GHS Classification of Mixture
Little Pro on 2016-01-06
GHS classification of mixture is complex mainly because it is impossible to test every mixture to obtain the data needed for classification. Most of the mixtures on market are classified based on the available data of ingredients in them. In this article, we will take a close look at how to classify mixtures under GHS with a focus on bridging principles and cut-off value/concentration limit.
For detailed information and guidance on classification, refer to the UN GHS Purple Book or country-specific GHS regulation.
How to Classify Mixtures under GHS - General Principles
- If data is available for a mixture itself, classification will be based on that data;
- For physical hazards, classification of a mixture mainly relies on testing;
- If health hazard or environmental hazard data is not available for a mixture, try using Bridging Principle first;
- If Bridging Principles do not work, mixtures will be classified based on available data on the individual ingredients using cut-off values/concentration limits;
The picture below is a decision-tree showing you how to decide which approach is used when classifying a mixture under GHS.
Bridging principles are mainly used to classify un-tested mixtures under GHS. There are 6 bridging principles in GHS and they are listed as follows:
- Dilution: Tested mixture A is diluted with less or equally hazardous ingredient B. A+B=A;
- Batching: Mixture A & B are two batches produced under same conditions. A=B;
- Concentration of highly hazardous mixtures: Mixture A is classified at its highest hazard category, for example, acute toxicity category 1. B is more concentrated than A. B=A;
- Interpolation:Mixture A and B share the same hazardous ingredient and classification. If the concentration of the hazardous ingredient in mixture C is in-between, C=A=B;
- Substantially similar mixtures:For two mixtures A+B and C+B, if A is similar to C in concentration & hazard data and B's concentration is similar in two mixtures, A+B=C+B;
- Aerosol:A mixture in aerosol form is considered to have the same classification as the non-aerosolised form of a mixture provided that the propellant does not affect the hazards of the mixture.
It shall be noted that not all bridging principles above apply to every mixture. For more info about the applicability of bridging principles, please click here.
GHS Cut-off Value and Concentration Limits
GHS cut-off value or concentration limit is the minimum concentration of a hazardous substance to trigger the classification of a mixture. The table below shows the cut-off value/concentration limit for skin corrosion/irritation. If a mixture contains a hazardous ingredient that has been classified as skin corrosive category 1, the mixture itself will also be classified as skin corrosive category if the concentration of ingredient exceeds 5%.
In GHS, the cut-off value and concentration limit are equivalent and meant to be used interchangeably. It shall be noted that the EU CLP regulation has given different definitions to cut-off value and concentration limit. In addition to that, Europe has set specific concentration limits for specific substances.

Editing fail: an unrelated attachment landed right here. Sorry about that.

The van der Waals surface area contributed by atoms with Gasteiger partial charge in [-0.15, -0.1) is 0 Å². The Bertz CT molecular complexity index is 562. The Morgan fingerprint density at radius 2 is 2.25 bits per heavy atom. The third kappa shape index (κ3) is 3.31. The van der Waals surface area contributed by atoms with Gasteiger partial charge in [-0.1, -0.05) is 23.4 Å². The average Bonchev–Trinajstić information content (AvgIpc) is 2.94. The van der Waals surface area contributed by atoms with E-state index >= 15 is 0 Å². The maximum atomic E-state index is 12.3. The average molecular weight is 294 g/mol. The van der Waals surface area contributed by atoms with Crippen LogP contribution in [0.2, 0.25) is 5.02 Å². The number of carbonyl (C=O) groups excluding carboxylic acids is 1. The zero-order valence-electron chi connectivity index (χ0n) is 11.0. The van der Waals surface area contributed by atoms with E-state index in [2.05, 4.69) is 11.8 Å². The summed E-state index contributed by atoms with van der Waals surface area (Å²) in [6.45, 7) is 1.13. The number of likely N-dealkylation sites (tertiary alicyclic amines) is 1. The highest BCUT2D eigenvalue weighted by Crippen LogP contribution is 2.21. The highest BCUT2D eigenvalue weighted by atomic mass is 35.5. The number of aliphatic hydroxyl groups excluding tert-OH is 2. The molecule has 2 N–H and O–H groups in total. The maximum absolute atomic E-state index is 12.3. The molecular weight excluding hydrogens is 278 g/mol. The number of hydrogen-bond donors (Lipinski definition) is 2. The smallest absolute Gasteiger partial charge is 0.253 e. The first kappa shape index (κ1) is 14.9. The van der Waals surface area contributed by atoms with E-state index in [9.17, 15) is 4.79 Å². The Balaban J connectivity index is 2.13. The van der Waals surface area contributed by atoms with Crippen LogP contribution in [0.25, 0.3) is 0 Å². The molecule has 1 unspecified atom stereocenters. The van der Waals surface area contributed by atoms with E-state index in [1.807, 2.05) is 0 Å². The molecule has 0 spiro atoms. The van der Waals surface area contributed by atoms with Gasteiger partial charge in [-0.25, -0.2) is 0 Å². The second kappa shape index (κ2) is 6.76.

- Cut-off value: minimum concentration for a substance to be taken into account for GHS classification purposes(do not necessarily trigger classification);
- Concentration limit: minimum concentration for a substance to trigger the classification of a mixture for a specific hazard class;
- Specific concentration limit: a concentration limit that is specific to a substance and takes precedence over generic concentration limit or cut-off value.
Special Considerations When Using GHS Cut-off Value and Concentration Limit
There are some special considerations when using cut-off value and concentration limit to classify a mixture:
- Reliability: Test data always takes precedence over cut-off value/concentration limit and is more reliable;
- Additivity Principle: If a mixture contains two or more ingredients with the same or similar hazards, the concentration of the hazardous ingredients shall be added first. This is based on the assumption that each ingredient contributes to the overall toxicity of the mixture in proportion to its potency and concentration. However, this additivity principle does not apply to non-additive hazard classes.
- acute toxicity;
- skin corrosion/irritation;
- serious eye damage/eye irritation;
- specific target organ toxicity, single exposure category 3 (respiratory tract irritation);
- specific target organ toxicity, single exposure category 3 (narcotic effects); and
- acute and chronic aquatic hazards.
- skin and respiratory sensitisers;
- germ cell mutagenicity;
- reproductive toxicity;
- specific target organ toxicity, single and repeated exposure, categories 1 and 2;
- aspiration hazard;
- skin corrosion/irritation in special cases (strong acid and base); and
- serious eye damage/eye irritation in some special cases (i.e., strong acid and base).
Acute Toxicity Classification of a Mixture
For acute toxicity, the GHS cut-off value is expressed as Acute Toxicity Estimates (ATEs) instread of % concentration. For a mixture containing a substance that has been classified as acutely toxic, you need to calculate the ATEs of the mixture first and then compare it against the classification criteria below to determine the acute toxicity category of a mixture.
Read more: Examples of acute toxicity classification for mixture
Reference & Resources
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Topics - GHS, GHS Basics and Tutorials